Donald Tsang

Clear policy needed on consultations

PUBLISHED : Tuesday, 24 May, 2005, 12:00am
UPDATED : Tuesday, 24 May, 2005, 12:00am

Donald Tsang Yam-kuen used his first public speech as acting chief executive to identify the essential ingredients of good governance. Few would disagree with his assessment: inclusiveness, responsiveness, communication and openness were all on the list. So was forging a vision for Hong Kong that is shared by the community.

One of the most useful ways of shaping that vision is through public consultation. But if this formal mechanism for listening to the people is to work, then the other qualities highlighted by Mr Tsang must be brought into play.

The nature of the consultation document and, especially, the use the government makes of it are critical to the successful formulation of policies.

It should not be necessary to point out to the government that great care must be taken when analysing the results and presenting them to the public. The ham-fisted, self-serving manner in which responses to the national security law proposals were handled in 2003 is a good example of how not to go about it.

But the government still has some lessons to learn. Take, for example, the pre-budget consultation on whether to change the duty on alcoholic beverages.

The results of the consultation have not been published. Financial Secretary Henry Tang Ying-yen said in his budget speech that the responses showed there were 'divergent views' on the subject. This is a meaningless conclusion. People hold 'divergent views' on every issue.

Statistics obtained by this newspaper are more helpful. They show that 63 responses were received - and two-thirds were in favour of reducing the duty.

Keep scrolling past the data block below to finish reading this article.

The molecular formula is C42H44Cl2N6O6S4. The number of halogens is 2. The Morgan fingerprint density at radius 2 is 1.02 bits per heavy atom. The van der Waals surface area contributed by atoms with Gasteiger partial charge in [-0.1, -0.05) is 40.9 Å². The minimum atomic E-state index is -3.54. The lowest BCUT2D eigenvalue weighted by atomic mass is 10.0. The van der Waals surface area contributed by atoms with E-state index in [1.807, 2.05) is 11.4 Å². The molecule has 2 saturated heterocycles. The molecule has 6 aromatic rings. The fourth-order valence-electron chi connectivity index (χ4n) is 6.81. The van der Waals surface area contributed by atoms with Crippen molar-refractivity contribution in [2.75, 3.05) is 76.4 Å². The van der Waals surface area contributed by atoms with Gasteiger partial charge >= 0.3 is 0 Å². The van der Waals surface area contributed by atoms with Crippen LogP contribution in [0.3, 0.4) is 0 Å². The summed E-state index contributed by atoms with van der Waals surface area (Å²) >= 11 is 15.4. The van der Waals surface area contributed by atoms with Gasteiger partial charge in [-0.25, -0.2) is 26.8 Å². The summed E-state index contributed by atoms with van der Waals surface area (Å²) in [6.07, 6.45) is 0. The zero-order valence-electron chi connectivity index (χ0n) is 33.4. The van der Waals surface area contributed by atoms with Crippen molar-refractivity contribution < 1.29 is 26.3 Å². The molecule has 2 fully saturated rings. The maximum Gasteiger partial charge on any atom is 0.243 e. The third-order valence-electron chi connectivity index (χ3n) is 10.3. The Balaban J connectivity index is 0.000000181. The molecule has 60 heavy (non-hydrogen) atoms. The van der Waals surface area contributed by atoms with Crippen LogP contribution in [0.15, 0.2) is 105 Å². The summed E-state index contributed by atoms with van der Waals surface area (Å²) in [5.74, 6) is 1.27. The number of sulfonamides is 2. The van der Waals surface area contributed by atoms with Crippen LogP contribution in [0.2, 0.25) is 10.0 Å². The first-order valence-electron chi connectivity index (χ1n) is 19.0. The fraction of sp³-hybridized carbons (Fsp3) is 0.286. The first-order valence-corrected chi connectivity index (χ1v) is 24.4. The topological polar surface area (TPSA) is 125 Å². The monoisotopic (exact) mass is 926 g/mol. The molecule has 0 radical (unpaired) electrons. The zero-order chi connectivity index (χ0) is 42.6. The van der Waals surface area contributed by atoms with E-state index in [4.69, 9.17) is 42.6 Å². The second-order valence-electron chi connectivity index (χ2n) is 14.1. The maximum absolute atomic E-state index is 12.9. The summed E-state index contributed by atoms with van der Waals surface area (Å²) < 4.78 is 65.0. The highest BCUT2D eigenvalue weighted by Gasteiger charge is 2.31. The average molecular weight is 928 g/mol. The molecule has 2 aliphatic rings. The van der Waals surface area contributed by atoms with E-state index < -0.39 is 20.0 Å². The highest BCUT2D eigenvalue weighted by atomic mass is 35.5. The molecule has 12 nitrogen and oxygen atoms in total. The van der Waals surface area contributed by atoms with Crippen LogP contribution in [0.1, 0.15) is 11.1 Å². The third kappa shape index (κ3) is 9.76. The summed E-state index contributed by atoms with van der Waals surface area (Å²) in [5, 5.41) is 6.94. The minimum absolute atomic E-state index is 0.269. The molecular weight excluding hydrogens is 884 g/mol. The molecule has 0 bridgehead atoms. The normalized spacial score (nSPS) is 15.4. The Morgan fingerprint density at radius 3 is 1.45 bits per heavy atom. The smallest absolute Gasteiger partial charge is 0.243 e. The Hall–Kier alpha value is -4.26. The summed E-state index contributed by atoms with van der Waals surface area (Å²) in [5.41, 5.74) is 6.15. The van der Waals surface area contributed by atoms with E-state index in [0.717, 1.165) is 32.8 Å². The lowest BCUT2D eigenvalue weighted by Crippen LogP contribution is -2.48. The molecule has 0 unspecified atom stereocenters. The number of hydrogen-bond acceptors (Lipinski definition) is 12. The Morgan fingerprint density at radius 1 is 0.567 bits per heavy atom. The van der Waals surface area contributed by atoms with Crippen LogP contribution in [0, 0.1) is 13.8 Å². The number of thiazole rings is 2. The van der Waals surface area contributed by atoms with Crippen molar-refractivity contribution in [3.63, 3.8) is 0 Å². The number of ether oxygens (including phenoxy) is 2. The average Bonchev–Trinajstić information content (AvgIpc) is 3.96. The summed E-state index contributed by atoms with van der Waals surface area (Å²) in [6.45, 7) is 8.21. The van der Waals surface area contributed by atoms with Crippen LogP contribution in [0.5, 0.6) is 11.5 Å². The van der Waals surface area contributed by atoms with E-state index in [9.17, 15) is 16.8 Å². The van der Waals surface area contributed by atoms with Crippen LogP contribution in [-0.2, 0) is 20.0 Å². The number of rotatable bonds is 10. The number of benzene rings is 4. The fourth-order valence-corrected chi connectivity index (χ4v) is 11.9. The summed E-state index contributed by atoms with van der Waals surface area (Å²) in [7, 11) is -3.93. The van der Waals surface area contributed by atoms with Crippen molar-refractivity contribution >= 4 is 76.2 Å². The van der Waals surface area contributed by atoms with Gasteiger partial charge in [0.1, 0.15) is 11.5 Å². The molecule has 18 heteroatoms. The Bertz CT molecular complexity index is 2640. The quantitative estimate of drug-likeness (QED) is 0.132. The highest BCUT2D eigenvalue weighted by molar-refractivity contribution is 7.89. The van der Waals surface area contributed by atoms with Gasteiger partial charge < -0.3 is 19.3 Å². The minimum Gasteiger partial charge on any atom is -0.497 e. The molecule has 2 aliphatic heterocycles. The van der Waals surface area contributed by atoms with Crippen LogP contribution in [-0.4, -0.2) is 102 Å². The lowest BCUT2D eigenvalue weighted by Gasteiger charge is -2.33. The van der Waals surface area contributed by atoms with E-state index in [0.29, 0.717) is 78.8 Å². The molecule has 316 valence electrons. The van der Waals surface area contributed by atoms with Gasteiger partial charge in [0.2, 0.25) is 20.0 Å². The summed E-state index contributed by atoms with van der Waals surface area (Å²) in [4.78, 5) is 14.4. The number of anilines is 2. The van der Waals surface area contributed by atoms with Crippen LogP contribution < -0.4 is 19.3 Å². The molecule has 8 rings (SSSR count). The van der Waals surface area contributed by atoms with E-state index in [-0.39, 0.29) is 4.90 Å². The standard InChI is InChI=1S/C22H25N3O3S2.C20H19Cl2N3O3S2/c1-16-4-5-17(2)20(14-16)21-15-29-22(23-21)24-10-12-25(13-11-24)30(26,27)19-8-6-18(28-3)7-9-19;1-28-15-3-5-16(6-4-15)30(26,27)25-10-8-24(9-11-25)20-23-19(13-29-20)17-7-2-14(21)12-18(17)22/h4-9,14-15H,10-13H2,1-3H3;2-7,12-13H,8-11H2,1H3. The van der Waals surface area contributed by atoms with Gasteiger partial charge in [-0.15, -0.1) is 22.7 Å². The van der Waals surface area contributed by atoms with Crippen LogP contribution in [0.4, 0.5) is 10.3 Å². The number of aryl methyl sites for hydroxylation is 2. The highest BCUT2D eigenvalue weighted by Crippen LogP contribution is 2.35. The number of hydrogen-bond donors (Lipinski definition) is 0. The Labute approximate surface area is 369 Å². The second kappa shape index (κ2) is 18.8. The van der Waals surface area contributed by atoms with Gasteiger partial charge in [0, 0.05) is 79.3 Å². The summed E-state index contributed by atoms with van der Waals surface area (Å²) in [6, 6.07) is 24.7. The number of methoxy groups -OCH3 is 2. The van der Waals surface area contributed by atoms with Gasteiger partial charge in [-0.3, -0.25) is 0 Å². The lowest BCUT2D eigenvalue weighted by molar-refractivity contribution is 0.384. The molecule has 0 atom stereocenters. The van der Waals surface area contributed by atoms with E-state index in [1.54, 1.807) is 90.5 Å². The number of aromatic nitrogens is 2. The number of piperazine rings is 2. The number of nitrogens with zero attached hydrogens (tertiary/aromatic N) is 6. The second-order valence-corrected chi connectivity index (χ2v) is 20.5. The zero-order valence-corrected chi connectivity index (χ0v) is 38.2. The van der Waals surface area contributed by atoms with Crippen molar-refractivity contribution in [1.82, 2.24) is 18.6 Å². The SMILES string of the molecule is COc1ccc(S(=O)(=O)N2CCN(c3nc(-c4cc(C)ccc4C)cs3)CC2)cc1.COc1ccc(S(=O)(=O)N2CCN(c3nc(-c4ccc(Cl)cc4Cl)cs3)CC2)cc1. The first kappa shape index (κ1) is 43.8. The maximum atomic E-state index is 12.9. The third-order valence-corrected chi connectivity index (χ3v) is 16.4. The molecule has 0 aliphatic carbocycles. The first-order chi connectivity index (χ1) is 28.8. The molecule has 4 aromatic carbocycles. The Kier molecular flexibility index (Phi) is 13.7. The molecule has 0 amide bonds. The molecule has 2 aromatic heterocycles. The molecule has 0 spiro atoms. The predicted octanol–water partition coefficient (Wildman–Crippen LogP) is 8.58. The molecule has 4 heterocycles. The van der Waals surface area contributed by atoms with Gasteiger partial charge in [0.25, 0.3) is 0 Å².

There is little point in seeking responses from the public if the outcome is going to be a simple assertion that people's views differed and therefore nothing will be done.

Mr Tang was not under any obligation to reduce the duty in accordance with the majority view. Consultations should not be treated like referendums. The responses, after all, tend to come from those who have a particular interest in the topic. They do not necessarily reflect the views of the community as a whole.

But the finance chief should have accurately described the results of the consultation exercise and explained why he was departing from the predominant view. This would be in accordance with the inclusiveness, responsiveness, communication and openness spoken of by Mr Tsang.

This is not the biggest issue facing Hong Kong. But the government's approach to consultation exercises will have a serious impact on its creditability - and the shaping of Hong Kong's future. Policies that have recently been the subject of consultations - or are about to be - include electoral reform, tax reform, the development of prime harbourside sites, health, education and sustainable development.

Some of these have adopted an open-minded approach, inviting the public to shape the policy from the start. Others are limited in their nature and look more like an attempt to secure legitimacy for decisions that have already been taken.

There is a need for the government to develop a clear and transparent policy on the way in which consultations are to be conducted. They are not just opinion polls. Consultations should be used to attract fresh ideas, to educate the public, and to improve proposals for reform. This should be a two-way exercise.

The results must be analysed and presented to the public fairly - even if the government decides not to follow the mainstream view. There will be occasions when very strong opposition requires a policy to be shelved. But these are likely to be rare.

Mr Tsang, in his speech in March, spoke of the need to 'forge consensus and accommodate differing views so that most of our people are happy with what we do'. This will only be possible if the policy on consultations is reviewed - and improved.




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